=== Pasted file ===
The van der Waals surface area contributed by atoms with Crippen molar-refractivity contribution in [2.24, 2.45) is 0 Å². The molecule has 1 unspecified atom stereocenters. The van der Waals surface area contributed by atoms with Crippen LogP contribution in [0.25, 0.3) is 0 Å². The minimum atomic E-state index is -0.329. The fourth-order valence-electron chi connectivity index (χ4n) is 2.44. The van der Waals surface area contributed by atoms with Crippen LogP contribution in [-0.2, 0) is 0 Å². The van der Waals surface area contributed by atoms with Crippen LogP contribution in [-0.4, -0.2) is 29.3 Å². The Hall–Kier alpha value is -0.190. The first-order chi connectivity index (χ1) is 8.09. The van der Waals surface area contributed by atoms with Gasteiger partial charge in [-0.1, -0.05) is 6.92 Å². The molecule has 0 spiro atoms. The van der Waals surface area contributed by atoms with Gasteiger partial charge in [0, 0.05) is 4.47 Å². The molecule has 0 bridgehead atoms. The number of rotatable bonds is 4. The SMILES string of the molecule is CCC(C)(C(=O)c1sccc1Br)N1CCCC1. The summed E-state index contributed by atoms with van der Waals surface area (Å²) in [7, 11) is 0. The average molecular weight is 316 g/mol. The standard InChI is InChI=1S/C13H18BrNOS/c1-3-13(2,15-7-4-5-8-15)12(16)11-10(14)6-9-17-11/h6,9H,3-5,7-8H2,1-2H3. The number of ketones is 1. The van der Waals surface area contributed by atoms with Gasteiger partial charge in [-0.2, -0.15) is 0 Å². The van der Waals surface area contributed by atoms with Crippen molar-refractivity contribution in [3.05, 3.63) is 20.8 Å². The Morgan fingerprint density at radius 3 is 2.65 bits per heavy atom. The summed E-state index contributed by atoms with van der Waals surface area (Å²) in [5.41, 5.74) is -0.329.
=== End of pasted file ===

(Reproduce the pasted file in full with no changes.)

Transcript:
The van der Waals surface area contributed by atoms with Crippen molar-refractivity contribution in [2.24, 2.45) is 0 Å². The molecule has 1 unspecified atom stereocenters. The van der Waals surface area contributed by atoms with Crippen LogP contribution in [0.25, 0.3) is 0 Å². The minimum atomic E-state index is -0.329. The fourth-order valence-electron chi connectivity index (χ4n) is 2.44. The van der Waals surface area contributed by atoms with Crippen LogP contribution in [-0.2, 0) is 0 Å². The van der Waals surface area contributed by atoms with Crippen LogP contribution in [-0.4, -0.2) is 29.3 Å². The Hall–Kier alpha value is -0.190. The first-order chi connectivity index (χ1) is 8.09. The van der Waals surface area contributed by atoms with Gasteiger partial charge in [-0.1, -0.05) is 6.92 Å². The molecule has 0 spiro atoms. The van der Waals surface area contributed by atoms with Gasteiger partial charge in [0, 0.05) is 4.47 Å². The molecule has 0 bridgehead atoms. The number of rotatable bonds is 4. The SMILES string of the molecule is CCC(C)(C(=O)c1sccc1Br)N1CCCC1. The summed E-state index contributed by atoms with van der Waals surface area (Å²) in [7, 11) is 0. The average molecular weight is 316 g/mol. The standard InChI is InChI=1S/C13H18BrNOS/c1-3-13(2,15-7-4-5-8-15)12(16)11-10(14)6-9-17-11/h6,9H,3-5,7-8H2,1-2H3. The number of ketones is 1. The van der Waals surface area contributed by atoms with Gasteiger partial charge in [-0.2, -0.15) is 0 Å². The van der Waals surface area contributed by atoms with Crippen molar-refractivity contribution in [3.05, 3.63) is 20.8 Å². The Morgan fingerprint density at radius 3 is 2.65 bits per heavy atom. The summed E-state index contributed by atoms with van der Waals surface area (Å²) in [5.41, 5.74) is -0.329.